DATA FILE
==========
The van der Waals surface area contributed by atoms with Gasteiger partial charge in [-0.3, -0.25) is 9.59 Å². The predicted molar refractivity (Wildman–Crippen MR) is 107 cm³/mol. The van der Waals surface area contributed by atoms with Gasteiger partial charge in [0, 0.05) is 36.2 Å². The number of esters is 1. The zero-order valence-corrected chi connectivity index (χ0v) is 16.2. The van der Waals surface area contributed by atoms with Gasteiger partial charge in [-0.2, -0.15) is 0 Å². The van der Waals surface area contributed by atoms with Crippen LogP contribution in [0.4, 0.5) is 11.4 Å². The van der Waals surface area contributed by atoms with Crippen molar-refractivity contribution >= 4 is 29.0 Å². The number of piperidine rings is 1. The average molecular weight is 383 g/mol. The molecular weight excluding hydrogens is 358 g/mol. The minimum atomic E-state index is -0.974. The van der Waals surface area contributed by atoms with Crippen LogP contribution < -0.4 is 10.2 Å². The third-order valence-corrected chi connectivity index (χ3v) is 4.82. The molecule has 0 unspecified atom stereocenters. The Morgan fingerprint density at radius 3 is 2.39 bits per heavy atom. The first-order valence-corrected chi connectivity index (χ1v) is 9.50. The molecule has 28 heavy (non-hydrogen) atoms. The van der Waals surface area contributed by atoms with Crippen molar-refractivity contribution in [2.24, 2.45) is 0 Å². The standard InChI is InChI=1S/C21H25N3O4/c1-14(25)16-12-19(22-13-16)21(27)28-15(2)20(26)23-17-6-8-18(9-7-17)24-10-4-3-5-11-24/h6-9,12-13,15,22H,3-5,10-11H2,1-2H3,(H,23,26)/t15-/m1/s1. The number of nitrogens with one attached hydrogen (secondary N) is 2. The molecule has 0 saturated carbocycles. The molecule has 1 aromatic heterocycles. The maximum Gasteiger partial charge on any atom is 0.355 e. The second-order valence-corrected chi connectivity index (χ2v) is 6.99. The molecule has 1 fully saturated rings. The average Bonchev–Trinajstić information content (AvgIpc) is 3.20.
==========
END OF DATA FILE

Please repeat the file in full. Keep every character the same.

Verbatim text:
The van der Waals surface area contributed by atoms with Gasteiger partial charge in [-0.3, -0.25) is 9.59 Å². The predicted molar refractivity (Wildman–Crippen MR) is 107 cm³/mol. The van der Waals surface area contributed by atoms with Gasteiger partial charge in [0, 0.05) is 36.2 Å². The number of esters is 1. The zero-order valence-corrected chi connectivity index (χ0v) is 16.2. The van der Waals surface area contributed by atoms with Gasteiger partial charge in [-0.2, -0.15) is 0 Å². The van der Waals surface area contributed by atoms with Crippen LogP contribution in [0.4, 0.5) is 11.4 Å². The van der Waals surface area contributed by atoms with Crippen molar-refractivity contribution >= 4 is 29.0 Å². The number of piperidine rings is 1. The average molecular weight is 383 g/mol. The molecular weight excluding hydrogens is 358 g/mol. The minimum atomic E-state index is -0.974. The van der Waals surface area contributed by atoms with Crippen LogP contribution < -0.4 is 10.2 Å². The third-order valence-corrected chi connectivity index (χ3v) is 4.82. The molecule has 0 unspecified atom stereocenters. The Morgan fingerprint density at radius 3 is 2.39 bits per heavy atom. The first-order valence-corrected chi connectivity index (χ1v) is 9.50. The molecule has 28 heavy (non-hydrogen) atoms. The van der Waals surface area contributed by atoms with Crippen molar-refractivity contribution in [2.24, 2.45) is 0 Å². The standard InChI is InChI=1S/C21H25N3O4/c1-14(25)16-12-19(22-13-16)21(27)28-15(2)20(26)23-17-6-8-18(9-7-17)24-10-4-3-5-11-24/h6-9,12-13,15,22H,3-5,10-11H2,1-2H3,(H,23,26)/t15-/m1/s1. The number of nitrogens with one attached hydrogen (secondary N) is 2. The molecule has 0 saturated carbocycles. The molecule has 1 aromatic heterocycles. The maximum Gasteiger partial charge on any atom is 0.355 e. The second-order valence-corrected chi connectivity index (χ2v) is 6.99. The molecule has 1 fully saturated rings. The average Bonchev–Trinajstić information content (AvgIpc) is 3.20.